You Ask, I Answer: Open Weights, Open Source, and Custom GPT Models?

You Ask, I Answer: Open Weights, Open Source, and Custom GPT Models?

In today’s episode, Joseph asks if it’s possible to create your own custom GPT model using open source tools. I explain the difference between open models and truly open source models, noting that true open source would require exposing the training data. I discuss options like fine-tuning existing models or using retrieval augmented generation to customize them, but caution that recreating a full model from scratch would require an unrealistic amount of compute power. I recommend starting with simpler no-code tools to test ideas first before investing heavily in a custom build. Tune in to hear more about the possibilities and limitations around rolling your own language model!

You Ask, I Answer: Open Weights, Open Source, and Custom GPT Models

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In today’s episode, Joseph asks, if I wanted to dabble in an attempt to make my own custom-like GPT, a language model, using something that is open source, would I need to use something like Lama to accomplish that goal? Okay, so this is a little bit tricky.

The Lama models are what we would call open models in the sense that you can get the model itself, the model weights, and download them and use them, and you can fine-tune them and manipulate them and things like that.

They are not strictly, if you want to be adhered to what open source is really about, they are not open source models, and here’s why.

Open source requires the disclosure of the source code, not the compiled binary.

So if you write a piece of software that you compile in C++, if you want it to be open source, you have to give away the C++ source code itself and not just the compiled end product, the app itself.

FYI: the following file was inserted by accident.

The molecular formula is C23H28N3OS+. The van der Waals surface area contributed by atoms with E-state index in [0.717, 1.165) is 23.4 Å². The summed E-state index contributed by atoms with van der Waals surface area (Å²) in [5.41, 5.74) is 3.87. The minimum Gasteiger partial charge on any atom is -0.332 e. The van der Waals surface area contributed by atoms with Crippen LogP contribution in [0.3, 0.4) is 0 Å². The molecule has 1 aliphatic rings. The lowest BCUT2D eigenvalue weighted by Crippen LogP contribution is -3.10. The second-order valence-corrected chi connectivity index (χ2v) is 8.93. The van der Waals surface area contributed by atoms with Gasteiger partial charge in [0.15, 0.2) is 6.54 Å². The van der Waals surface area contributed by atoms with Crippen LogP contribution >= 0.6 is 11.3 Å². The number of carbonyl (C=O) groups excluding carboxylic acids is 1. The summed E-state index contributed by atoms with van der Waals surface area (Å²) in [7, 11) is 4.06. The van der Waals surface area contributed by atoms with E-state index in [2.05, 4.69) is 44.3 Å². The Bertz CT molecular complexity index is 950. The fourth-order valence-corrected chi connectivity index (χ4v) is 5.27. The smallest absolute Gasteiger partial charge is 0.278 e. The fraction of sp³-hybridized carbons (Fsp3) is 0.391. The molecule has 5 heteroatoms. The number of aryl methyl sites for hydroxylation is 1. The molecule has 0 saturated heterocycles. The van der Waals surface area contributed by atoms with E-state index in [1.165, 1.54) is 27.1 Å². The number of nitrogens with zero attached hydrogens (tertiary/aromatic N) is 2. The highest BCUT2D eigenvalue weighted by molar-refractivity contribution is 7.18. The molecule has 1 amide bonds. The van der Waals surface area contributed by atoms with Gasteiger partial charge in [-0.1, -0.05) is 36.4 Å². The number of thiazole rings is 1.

With language models, extending that analogy, if I give it to you, you’re going to get a lot of results.

You’re going to get a lot of results.

If I give away the Lama model, I’m giving away open weights.

Here are the weights that you may use to manipulate and change into a model that performs the tasks you want to perform.

For it to be truly open source, the training data that the model was made from would also have to be given away, right? So this would be things like Common Crawl, for example, or Archive and Stack Exchange and Reddit and the Online Books Archive and Project Gutenberg and all that stuff.

If you wanted to do a true open source language model, you would need to open source the training documents themselves.

And some of these exist.

For example, the repository that like 90% of language models are trained on is called Common Crawl, you can go visit it at common

This is a massive, massive archive of essentially the public internet.

It’s a web crawler that goes around and scrapes the web.

And anything they can see, it puts in there unless people specifically tell it not to.

That huge Common Crawl archive is what a lot of model makers use as sort of their their base starting recipe, there is definitely opportunity for someone to look at that archive and selectively pull pieces out of it to train and build a transformer based model, a pre trained transformer model from scratch.

From absolute scratch, you’d say here, we’re not going to use Lama as a starting point, we’re going to make our own.

This requires, however, an enormous amount of compute power and time.

When Lama two was put together, I think it was something like several roomfuls of a 100 GPUs, and about $2 million worth of compute time to build this thing over I think it was 12 weeks was how long it took roomfuls of servers to build the Lama model.